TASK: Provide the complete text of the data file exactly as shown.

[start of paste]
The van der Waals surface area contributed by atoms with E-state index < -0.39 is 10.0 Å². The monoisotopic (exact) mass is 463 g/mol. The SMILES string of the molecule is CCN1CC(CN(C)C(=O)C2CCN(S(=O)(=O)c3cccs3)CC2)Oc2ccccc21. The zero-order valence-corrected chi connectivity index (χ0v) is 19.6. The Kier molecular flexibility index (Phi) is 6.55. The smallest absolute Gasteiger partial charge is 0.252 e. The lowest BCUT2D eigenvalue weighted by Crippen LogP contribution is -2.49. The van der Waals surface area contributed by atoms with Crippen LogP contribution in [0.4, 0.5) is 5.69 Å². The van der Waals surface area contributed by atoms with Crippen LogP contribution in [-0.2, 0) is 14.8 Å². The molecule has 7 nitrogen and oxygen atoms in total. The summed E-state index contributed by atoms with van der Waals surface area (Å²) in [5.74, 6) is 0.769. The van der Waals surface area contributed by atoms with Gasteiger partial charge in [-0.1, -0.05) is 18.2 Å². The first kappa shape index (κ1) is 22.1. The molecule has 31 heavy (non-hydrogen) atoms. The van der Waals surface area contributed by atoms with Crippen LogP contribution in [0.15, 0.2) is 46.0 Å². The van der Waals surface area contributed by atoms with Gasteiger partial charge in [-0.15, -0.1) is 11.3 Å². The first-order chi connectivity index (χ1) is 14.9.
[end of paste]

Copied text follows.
The van der Waals surface area contributed by atoms with E-state index < -0.39 is 10.0 Å². The monoisotopic (exact) mass is 463 g/mol. The SMILES string of the molecule is CCN1CC(CN(C)C(=O)C2CCN(S(=O)(=O)c3cccs3)CC2)Oc2ccccc21. The zero-order valence-corrected chi connectivity index (χ0v) is 19.6. The Kier molecular flexibility index (Phi) is 6.55. The smallest absolute Gasteiger partial charge is 0.252 e. The lowest BCUT2D eigenvalue weighted by Crippen LogP contribution is -2.49. The van der Waals surface area contributed by atoms with Crippen LogP contribution in [0.4, 0.5) is 5.69 Å². The van der Waals surface area contributed by atoms with Crippen LogP contribution in [-0.2, 0) is 14.8 Å². The molecule has 7 nitrogen and oxygen atoms in total. The summed E-state index contributed by atoms with van der Waals surface area (Å²) in [5.74, 6) is 0.769. The van der Waals surface area contributed by atoms with Gasteiger partial charge in [-0.1, -0.05) is 18.2 Å². The first kappa shape index (κ1) is 22.1. The molecule has 31 heavy (non-hydrogen) atoms. The van der Waals surface area contributed by atoms with Crippen LogP contribution in [0.15, 0.2) is 46.0 Å². The van der Waals surface area contributed by atoms with Gasteiger partial charge in [-0.15, -0.1) is 11.3 Å². The first-order chi connectivity index (χ1) is 14.9.